AWCCI’s approach is both nuanced and innovative. AWCCI understands that the problems women vendors face in Afghanistan are interconnected and rooted in information asymmetries as well as more material barriers such as public land use and obfuscated and gender-biased administrative procedures.
AWCCI’s work benefits both democracy and economic development. While the economic benefits – safer and more successful vendors and a healthier business environment – are clear cut, the benefits to democracy come from a vibrant private sector and civil society. In his book, “Making Democracy Work,” Robert Putnam argues that strong associational life strengthens democracy by building accountability, social trust, and informing responsive governance.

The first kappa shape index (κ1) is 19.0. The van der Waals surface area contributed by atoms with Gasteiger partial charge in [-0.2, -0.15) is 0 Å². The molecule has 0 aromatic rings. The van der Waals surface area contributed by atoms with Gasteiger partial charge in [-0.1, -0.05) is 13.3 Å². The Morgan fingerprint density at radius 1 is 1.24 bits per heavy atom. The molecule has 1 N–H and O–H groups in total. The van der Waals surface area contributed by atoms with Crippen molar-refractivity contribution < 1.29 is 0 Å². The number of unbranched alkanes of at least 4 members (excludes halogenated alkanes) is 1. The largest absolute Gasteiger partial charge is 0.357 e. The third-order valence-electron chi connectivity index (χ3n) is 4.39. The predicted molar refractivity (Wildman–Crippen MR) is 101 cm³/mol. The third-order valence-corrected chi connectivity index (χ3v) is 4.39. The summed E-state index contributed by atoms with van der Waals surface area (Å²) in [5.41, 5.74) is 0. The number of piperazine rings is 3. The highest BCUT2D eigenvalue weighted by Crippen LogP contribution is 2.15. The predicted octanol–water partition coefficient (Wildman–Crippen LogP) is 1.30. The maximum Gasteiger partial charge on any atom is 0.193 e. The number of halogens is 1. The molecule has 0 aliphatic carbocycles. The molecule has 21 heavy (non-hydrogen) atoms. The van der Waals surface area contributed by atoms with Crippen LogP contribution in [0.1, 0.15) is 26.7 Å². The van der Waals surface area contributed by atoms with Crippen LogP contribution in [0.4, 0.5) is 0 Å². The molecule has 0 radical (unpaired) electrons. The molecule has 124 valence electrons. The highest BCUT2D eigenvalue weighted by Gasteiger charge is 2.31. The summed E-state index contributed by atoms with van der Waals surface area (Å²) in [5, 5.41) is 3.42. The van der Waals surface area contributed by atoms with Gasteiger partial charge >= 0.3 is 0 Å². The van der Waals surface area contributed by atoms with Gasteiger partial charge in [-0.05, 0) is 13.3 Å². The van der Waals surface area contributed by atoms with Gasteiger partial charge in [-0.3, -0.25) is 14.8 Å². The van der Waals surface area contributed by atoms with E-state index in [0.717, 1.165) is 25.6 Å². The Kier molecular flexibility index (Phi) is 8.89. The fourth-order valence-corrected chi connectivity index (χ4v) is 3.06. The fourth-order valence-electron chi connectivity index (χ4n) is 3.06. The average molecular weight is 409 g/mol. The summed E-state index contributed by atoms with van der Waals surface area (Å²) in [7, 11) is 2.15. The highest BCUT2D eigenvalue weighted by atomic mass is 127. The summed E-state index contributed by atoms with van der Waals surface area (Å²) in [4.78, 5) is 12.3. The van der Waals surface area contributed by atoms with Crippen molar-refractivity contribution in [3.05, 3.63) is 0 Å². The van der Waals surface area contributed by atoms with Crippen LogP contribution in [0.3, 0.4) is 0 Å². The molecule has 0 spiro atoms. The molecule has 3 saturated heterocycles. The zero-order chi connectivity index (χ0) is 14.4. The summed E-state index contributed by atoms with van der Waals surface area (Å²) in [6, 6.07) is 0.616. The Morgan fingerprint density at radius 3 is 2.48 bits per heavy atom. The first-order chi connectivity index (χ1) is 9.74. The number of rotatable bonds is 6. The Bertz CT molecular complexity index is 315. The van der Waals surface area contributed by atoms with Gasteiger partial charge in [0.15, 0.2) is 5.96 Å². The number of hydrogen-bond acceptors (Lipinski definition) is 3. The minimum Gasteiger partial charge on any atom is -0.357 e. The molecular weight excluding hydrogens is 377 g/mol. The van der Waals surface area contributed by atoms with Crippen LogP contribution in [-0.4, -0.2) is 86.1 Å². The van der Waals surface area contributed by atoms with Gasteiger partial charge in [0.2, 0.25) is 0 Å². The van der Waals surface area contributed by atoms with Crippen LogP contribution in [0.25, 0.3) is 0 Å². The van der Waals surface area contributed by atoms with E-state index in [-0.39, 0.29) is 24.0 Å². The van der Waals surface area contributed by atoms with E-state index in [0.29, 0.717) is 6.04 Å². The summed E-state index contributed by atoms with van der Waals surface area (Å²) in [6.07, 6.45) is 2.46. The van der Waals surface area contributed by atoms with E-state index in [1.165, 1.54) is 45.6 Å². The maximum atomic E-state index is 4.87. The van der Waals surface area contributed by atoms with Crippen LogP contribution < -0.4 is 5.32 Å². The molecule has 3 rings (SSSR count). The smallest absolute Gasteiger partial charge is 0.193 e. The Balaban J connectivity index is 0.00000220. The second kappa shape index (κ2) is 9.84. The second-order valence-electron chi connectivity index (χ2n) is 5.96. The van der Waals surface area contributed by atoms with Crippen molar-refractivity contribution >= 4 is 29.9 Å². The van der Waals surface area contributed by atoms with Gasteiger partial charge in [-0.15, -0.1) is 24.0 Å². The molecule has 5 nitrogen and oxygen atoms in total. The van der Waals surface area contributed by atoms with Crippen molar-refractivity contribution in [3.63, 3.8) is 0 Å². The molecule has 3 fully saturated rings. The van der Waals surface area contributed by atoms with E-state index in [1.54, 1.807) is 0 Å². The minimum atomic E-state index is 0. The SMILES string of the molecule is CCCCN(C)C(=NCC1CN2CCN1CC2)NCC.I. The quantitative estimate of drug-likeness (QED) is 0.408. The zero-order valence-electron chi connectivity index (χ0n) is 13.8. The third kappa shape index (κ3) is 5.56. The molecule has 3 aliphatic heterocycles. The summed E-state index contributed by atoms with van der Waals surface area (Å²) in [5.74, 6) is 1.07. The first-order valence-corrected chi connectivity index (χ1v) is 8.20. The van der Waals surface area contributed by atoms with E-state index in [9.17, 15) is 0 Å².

A robust private sector and more broadly, civil society, can work with local governments to solve problems and create sustained inclusive economic growth. Strong collective organizations can leverage community resources and expertise to provide training and informative materials to beneficiaries while also serving as a platform for advocacy. Democracy and development stakeholders should work to amplify and facilitate these efforts to build inclusive economies and healthy democracies.